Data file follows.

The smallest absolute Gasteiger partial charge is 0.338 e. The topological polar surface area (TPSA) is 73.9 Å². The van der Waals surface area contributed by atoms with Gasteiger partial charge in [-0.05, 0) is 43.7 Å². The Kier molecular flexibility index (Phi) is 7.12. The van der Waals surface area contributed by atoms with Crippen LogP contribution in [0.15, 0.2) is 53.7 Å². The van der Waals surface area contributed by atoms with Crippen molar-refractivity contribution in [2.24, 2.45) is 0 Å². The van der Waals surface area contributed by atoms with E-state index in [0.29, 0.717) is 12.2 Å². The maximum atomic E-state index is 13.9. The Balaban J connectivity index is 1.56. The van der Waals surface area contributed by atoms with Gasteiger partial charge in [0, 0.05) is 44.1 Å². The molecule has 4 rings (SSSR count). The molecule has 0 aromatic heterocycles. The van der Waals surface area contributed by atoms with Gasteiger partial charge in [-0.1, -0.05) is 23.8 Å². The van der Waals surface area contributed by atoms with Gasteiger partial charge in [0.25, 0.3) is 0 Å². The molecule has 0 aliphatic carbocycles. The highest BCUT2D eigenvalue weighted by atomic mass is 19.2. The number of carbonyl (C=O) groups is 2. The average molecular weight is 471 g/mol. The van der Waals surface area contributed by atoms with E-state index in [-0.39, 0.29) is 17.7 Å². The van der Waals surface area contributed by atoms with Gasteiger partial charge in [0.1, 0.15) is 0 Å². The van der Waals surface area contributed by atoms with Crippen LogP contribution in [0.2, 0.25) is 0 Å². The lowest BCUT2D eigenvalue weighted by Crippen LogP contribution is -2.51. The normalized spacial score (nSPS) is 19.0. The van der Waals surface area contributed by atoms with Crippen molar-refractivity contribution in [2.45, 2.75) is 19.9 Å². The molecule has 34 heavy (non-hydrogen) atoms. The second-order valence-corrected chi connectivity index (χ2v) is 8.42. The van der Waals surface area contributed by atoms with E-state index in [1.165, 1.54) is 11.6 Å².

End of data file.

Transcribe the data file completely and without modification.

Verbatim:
The smallest absolute Gasteiger partial charge is 0.338 e. The topological polar surface area (TPSA) is 73.9 Å². The van der Waals surface area contributed by atoms with Gasteiger partial charge in [-0.05, 0) is 43.7 Å². The Kier molecular flexibility index (Phi) is 7.12. The van der Waals surface area contributed by atoms with Crippen LogP contribution in [0.15, 0.2) is 53.7 Å². The van der Waals surface area contributed by atoms with Crippen molar-refractivity contribution in [2.24, 2.45) is 0 Å². The van der Waals surface area contributed by atoms with E-state index in [0.29, 0.717) is 12.2 Å². The maximum atomic E-state index is 13.9. The Balaban J connectivity index is 1.56. The van der Waals surface area contributed by atoms with Gasteiger partial charge in [0, 0.05) is 44.1 Å². The molecule has 4 rings (SSSR count). The molecule has 0 aromatic heterocycles. The van der Waals surface area contributed by atoms with Gasteiger partial charge in [-0.1, -0.05) is 23.8 Å². The van der Waals surface area contributed by atoms with Gasteiger partial charge in [0.25, 0.3) is 0 Å². The molecule has 0 aliphatic carbocycles. The highest BCUT2D eigenvalue weighted by atomic mass is 19.2. The number of carbonyl (C=O) groups is 2. The average molecular weight is 471 g/mol. The van der Waals surface area contributed by atoms with E-state index in [-0.39, 0.29) is 17.7 Å². The van der Waals surface area contributed by atoms with Gasteiger partial charge in [0.1, 0.15) is 0 Å². The van der Waals surface area contributed by atoms with Crippen LogP contribution in [0.2, 0.25) is 0 Å². The lowest BCUT2D eigenvalue weighted by Crippen LogP contribution is -2.51. The normalized spacial score (nSPS) is 19.0. The van der Waals surface area contributed by atoms with Crippen molar-refractivity contribution in [2.45, 2.75) is 19.9 Å². The molecule has 34 heavy (non-hydrogen) atoms. The second-order valence-corrected chi connectivity index (χ2v) is 8.42. The van der Waals surface area contributed by atoms with E-state index in [1.165, 1.54) is 11.6 Å².